principle in architecture and cities both historically and as a design principle in practice (Bovil, 1996) (Batty, 2007)
(Ostwald, 2013). Often, however, fractal geometry has been interpreted as patterns applied as a 2-D surface
treatment to buildings rather than as an integrated organizing principle at the heart of a building’s parti or deep
structure. Some research has shown that for two dimensional spatial data representing large systems, FD approaches
its maximum value of 2 without quite reaching it. For instance, cities tend to reach a maximum FD between 1.7 and
1.8 (Abundo et al., 2013) (Encarnacao et al., 2012). Individual buildings that have been analyzed with FD are
slightly lower than those of cities. For instance, a selection of designs by Frank Lloyd Wright range in FD from 1.5
to 1.6 and those of Le Corbusier are between 1.4 and 1.5 (Ostwald, et al., 2015).

In the art world, Taylor et al. has analyzed 50 Jackson Pollock paintings and determined using box-counting
dimension that the artist typically achieved a FD of 1.7 (Taylor, 2007). This measure and other similar fractal
measures Taylor and his team use have been shown to be a signature of the “hand” of Pollack and suggest a
remarkable ability by the artist to create scale invariant self similarity by eye without the use of computers. Taylor et
al. refer to this as fractal expressionism to differentiate it from fractal art produced by computers. (Taylor, 2007). FD
has been shown in these examples to be coarse grained approach to assessing the multi scale self-similarity in cities,
architecture and art and a computationally inexpensive indication of complexity. However, the quality of a design is
not indicated by its FD alone (Lorenz, 2004). I make the assumption that quality design requires human creativity
which is not so easily analyzed. To our knowledge, a systematic study of the rigorous use of fractal geometry as a
component of a creative design process has not been undertaken.

The research agenda for this dissertation will look comprehensively at the use of fractal geometry as an organizing
principle for design. Fractal geometry is one approach to understanding and designing for the “organized
complexity” Jacob’s believes that nature and cities represent. The integration of fractal geometry as an analytic and
generative tool within the design process promises to provide the architect with greater means and flexibility when
designing solutions to complex problems. I explore from the architect’s perspective the potential for genetic
algorithms and fractal geometry to enrich the architectural design process towards a more comprehensive and
ecologically sensitive approach – one which reflects the complexity of our modern world. I will apply this design
process to a real life charrette with a team of architects and other experts in the field of AI.
The proposed research will develop and test a design process integrating fractal geometry as a means to produce
higher quality designs. This problem will be approached as a multi-variate search problem. In terms of the
complexity inherent in architectural and urban planning issues it is assumed this problem cannot be optimized for
but that optimization can be approximated through search heuristics.

The proposed research will develop a genetic algorithm (GA) for this purpose that is programmed to select for geometries that have higher FD in successive
generations of design variants. After a number of converging generations, the highest FD geometries will be selected
and used as schematic design impetuses in a human-centric design charrette and then re-introduced as baselines for
additional GA runs.

The human-centric phase of the design process will incorporate the precedent of historic styles as well as a formal
design methodology and critical review by a jury of experts. The jury will serve ultimately in assessing the quality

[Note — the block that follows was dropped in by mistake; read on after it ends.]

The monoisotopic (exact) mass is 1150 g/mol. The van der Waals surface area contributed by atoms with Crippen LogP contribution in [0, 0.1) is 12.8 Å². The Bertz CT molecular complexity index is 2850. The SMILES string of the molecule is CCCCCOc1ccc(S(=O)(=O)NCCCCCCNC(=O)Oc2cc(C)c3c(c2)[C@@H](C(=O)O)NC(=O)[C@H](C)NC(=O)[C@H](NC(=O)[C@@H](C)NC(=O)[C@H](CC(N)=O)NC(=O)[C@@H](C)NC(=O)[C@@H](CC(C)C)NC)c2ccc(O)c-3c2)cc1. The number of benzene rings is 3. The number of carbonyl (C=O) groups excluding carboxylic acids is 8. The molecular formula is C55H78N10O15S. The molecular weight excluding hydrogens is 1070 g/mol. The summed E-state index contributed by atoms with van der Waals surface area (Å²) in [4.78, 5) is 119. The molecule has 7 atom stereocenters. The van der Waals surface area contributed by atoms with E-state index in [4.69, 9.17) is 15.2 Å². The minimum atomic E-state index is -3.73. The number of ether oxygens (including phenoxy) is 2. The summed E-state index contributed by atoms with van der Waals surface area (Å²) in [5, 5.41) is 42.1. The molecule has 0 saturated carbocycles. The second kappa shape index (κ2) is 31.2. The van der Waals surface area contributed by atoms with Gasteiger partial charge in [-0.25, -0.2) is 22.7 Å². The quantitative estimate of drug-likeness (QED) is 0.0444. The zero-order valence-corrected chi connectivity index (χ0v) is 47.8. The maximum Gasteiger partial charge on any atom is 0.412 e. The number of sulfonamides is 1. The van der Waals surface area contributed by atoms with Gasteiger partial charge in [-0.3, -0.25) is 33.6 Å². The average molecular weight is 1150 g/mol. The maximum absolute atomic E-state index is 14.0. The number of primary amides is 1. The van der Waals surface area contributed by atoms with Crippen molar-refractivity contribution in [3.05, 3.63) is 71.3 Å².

of the designs achieved in the form of high FD outputs of the GA as well as in the form of designs for a real world
case study project in an urban context. Additional analytic metrics will be applied to exemplar variants and humancentric
designs to assess efficiency. These will include volume to surface area relationships and circulation space to
occupiable space relationships as well as other basic performance measures which will be relative to software used
and develop as the project progresses. The design process this research will develop will be tested in a case study.
The case study proposed is a “real world” design project that incorporates the design process introduced above. The
design project will be a schematic design for an exhibition pavilion for a site in a historically significant context. The
design project will be reviewed by a panel of experts constituting a jury who will review the design process over a
number of critiques.

The next chapter provides a detailed background into the history of architecture and how it relates to cybernetics and
systems theories as well as contemporary state of the art computer science and machine learning. The background
and literature review for this research focuses primarily on the the use of fractal geometry as a design principle and
analytic measure in architecture through the lens of general systems theory and complexity science with a focus on
genetic algorithms. The overlap between architecture and recent advances in computer science is emphasized with
particular focus on the fractal component of architecture as well as fractal dimension as an analytic tool and scalar
measure of “complexity” as discussed in the literature (Mitchell, 2009). The background section is focused on the
use of genetic algorithms in computation and design and then move on to a detailed review of fractal geometry in
architecture historically and how it is used as an analytic and design tool today. Chapter 3 outlines the methods to be
developed including the design process proposed, the objectives set forth, and the real-world case study project
offered as proof of concept. Chapter 4 describes the results of the case study with regard to the objectives outlined in the methods section. Chapter 5 briefly outlines a discussion chapter that will interpret the entire project and offer
lessons learned. This chapter will also summarize the contributions to architecture and science and conclusions that
can be drawn. A final section describes future work.